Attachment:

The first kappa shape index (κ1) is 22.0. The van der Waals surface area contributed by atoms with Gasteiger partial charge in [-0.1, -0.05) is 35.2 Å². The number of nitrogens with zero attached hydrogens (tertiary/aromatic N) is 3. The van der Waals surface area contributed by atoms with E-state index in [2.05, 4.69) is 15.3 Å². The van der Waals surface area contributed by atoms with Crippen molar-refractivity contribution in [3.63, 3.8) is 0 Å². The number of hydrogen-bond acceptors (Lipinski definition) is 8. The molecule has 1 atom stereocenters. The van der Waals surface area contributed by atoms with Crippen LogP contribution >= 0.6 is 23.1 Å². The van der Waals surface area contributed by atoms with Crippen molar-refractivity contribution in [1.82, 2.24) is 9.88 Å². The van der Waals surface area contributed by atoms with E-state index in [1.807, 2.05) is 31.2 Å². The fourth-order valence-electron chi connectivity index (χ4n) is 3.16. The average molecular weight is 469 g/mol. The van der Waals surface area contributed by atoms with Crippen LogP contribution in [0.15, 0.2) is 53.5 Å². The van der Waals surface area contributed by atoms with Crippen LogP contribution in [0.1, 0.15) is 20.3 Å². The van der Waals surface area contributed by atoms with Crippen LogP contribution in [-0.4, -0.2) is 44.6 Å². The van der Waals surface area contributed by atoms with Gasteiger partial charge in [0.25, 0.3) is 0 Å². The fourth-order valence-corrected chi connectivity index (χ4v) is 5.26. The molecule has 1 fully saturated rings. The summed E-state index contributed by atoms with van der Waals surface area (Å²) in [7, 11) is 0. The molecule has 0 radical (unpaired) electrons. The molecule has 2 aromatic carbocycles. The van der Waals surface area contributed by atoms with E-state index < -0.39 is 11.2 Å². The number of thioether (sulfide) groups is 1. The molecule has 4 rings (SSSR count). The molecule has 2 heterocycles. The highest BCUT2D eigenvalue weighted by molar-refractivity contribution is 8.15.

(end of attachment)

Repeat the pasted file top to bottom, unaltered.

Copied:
The first kappa shape index (κ1) is 22.0. The van der Waals surface area contributed by atoms with Gasteiger partial charge in [-0.1, -0.05) is 35.2 Å². The number of nitrogens with zero attached hydrogens (tertiary/aromatic N) is 3. The van der Waals surface area contributed by atoms with E-state index in [2.05, 4.69) is 15.3 Å². The van der Waals surface area contributed by atoms with Crippen molar-refractivity contribution in [3.63, 3.8) is 0 Å². The number of hydrogen-bond acceptors (Lipinski definition) is 8. The molecule has 1 atom stereocenters. The van der Waals surface area contributed by atoms with Crippen LogP contribution >= 0.6 is 23.1 Å². The van der Waals surface area contributed by atoms with Crippen molar-refractivity contribution in [1.82, 2.24) is 9.88 Å². The van der Waals surface area contributed by atoms with E-state index in [1.807, 2.05) is 31.2 Å². The fourth-order valence-electron chi connectivity index (χ4n) is 3.16. The average molecular weight is 469 g/mol. The van der Waals surface area contributed by atoms with Crippen LogP contribution in [0.15, 0.2) is 53.5 Å². The van der Waals surface area contributed by atoms with Crippen LogP contribution in [0.1, 0.15) is 20.3 Å². The van der Waals surface area contributed by atoms with Crippen LogP contribution in [-0.4, -0.2) is 44.6 Å². The van der Waals surface area contributed by atoms with Gasteiger partial charge in [0.25, 0.3) is 0 Å². The fourth-order valence-corrected chi connectivity index (χ4v) is 5.26. The molecule has 1 fully saturated rings. The summed E-state index contributed by atoms with van der Waals surface area (Å²) in [7, 11) is 0. The molecule has 0 radical (unpaired) electrons. The molecule has 2 aromatic carbocycles. The van der Waals surface area contributed by atoms with E-state index < -0.39 is 11.2 Å². The number of thioether (sulfide) groups is 1. The molecule has 4 rings (SSSR count). The molecule has 2 heterocycles. The highest BCUT2D eigenvalue weighted by molar-refractivity contribution is 8.15.